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Madame de Pompadour, Louis XV of France's Love

History has given us some great characters and some falsehoods to banish.

Jeanne, Madame de Pompadour.

Jeanne, Madame de Pompadour.

Papa Poisson?

On the 29th of December, 1721, Jeanne Antoinette Poisson, better known as Madame de Pompadour and mistress of King Louis XV of France (1710-1774,) was born in Paris to financier Francois Poisson and his wife Louise-Madeleine. Or rather, that was the respectable version of events. It’s likely that Jeanne was the daughter of either the tax collector Charles Francois Paul Le Normant de Tournehem or the financier Jean Paris de Monmartel.

Francois Poisson fled France when Jeanne was four years old because he had unpaid debts which carried the potential punishment of a death sentence. It was eight years before the authorities informed him that he could return home as his name had been cleared. Jeanne’s legal guardian from 1725 was Charles the tax collector.

When nine years old, her mother took her to see Madame de Lebon, a fortune teller, who predicted that Jeanne would one day hold the heart of a king. After visiting de Lebon, their time was spent preparing Jeanne for her distant role of the love of a king, an outcome which was never in question as far as Louise-Madeleine was concerned. She called her daughter Reinette ("little queen").

“The King was with me as often as the affairs of the crown would allow; leaving all grandeur behind him...”

— Madame de Pompadour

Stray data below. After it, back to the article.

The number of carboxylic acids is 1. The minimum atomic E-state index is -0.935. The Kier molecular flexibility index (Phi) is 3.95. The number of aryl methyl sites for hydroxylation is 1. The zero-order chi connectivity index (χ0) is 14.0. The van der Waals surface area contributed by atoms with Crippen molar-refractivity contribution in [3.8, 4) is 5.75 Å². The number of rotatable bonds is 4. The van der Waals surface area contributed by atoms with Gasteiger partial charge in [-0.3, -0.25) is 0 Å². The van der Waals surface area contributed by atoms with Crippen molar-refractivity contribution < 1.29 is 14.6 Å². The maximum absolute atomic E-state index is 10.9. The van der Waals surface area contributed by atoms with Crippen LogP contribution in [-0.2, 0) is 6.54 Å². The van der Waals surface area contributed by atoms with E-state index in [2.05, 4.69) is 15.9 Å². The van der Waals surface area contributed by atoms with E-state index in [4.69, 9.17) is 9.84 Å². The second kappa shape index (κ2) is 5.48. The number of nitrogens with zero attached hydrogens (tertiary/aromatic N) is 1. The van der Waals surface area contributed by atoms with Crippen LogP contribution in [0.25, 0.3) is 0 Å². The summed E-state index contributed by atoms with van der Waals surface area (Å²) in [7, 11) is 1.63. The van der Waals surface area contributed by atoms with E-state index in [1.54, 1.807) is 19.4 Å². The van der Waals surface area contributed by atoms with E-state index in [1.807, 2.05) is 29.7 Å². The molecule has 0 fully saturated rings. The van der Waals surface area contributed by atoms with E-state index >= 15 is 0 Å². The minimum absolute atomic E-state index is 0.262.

Charles Guillaume, Madame de Pompadour's estranged husband circa 1760. (Public Domain.)

Charles Guillaume, Madame de Pompadour's estranged husband circa 1760. (Public Domain.)

Marriage, Money and Property

Aged nineteen, Jeanne was married to the nephew of Charles Le Normant de Tournehem, the tax collector. Charles Guillaume Le Norman d’Etiolles became the elder Charles’ sole heir when he disinherited his other nieces and nephews. A great fortune was settled on Charles Guillaume and Jeanne. Charles the elder made Jeanne a gift of the extensive Etiolles Estate situated on the edge of a royal hunting ground in Senart in north-central France.

Charles Guillaume was deeply in love with her, and for her part, she promised that she would only leave him when the king formed an attachment to her.

Two children were born to the couple, a son who died in infancy and a daughter Alexandrine, known as Fanfan. She passed away aged nine.

Paris and Versailles are shown here; Senart and Etoilles lie to the south east of Paris close to Evry in Essone and into Seine-et-Marne.

Paris and Versailles are shown here; Senart and Etoilles lie to the south east of Paris close to Evry in Essone and into Seine-et-Marne.

Attracting Louis XV's Attention

When Louis XV of France came to the throne, following the long reign of Louis XIV (1638-1715,) he was just five years old so a regency was appointed to carry out the day to day running of his realm until he was thirteen years old, then considered the age of maturity. Louis had his coronation ceremony in October 1722 at Reims Cathedral and he made his main residence Versailles instead of Paris' Louvre Palace which his predecessors had resided in. In 1725 he married Maria Leszczynska (1703-1768,) the daughter of deposed ruler Stanilaw I Leszczynski of Poland and his wife Catherine.

Jeanne contrived a meeting with the unsuspecting king at his hunting ground in the forest of Senart. She, as his neighbour, was permitted to follow the king’s hunt at a distance. This was not sufficient for Jeanne. She rode directly in front of the king twice, once in a blue dress in a pink phaeton and secondly in a pink dress aboard a blue phaeton. He sent her some venison but did not knock at her door declaring his lust for her. Louis XV mistress Marie Anne de Mailly, Madame de Chateauroux died in December 1744 and two months later Jeanne received an invitation to attend a ball at Versailles.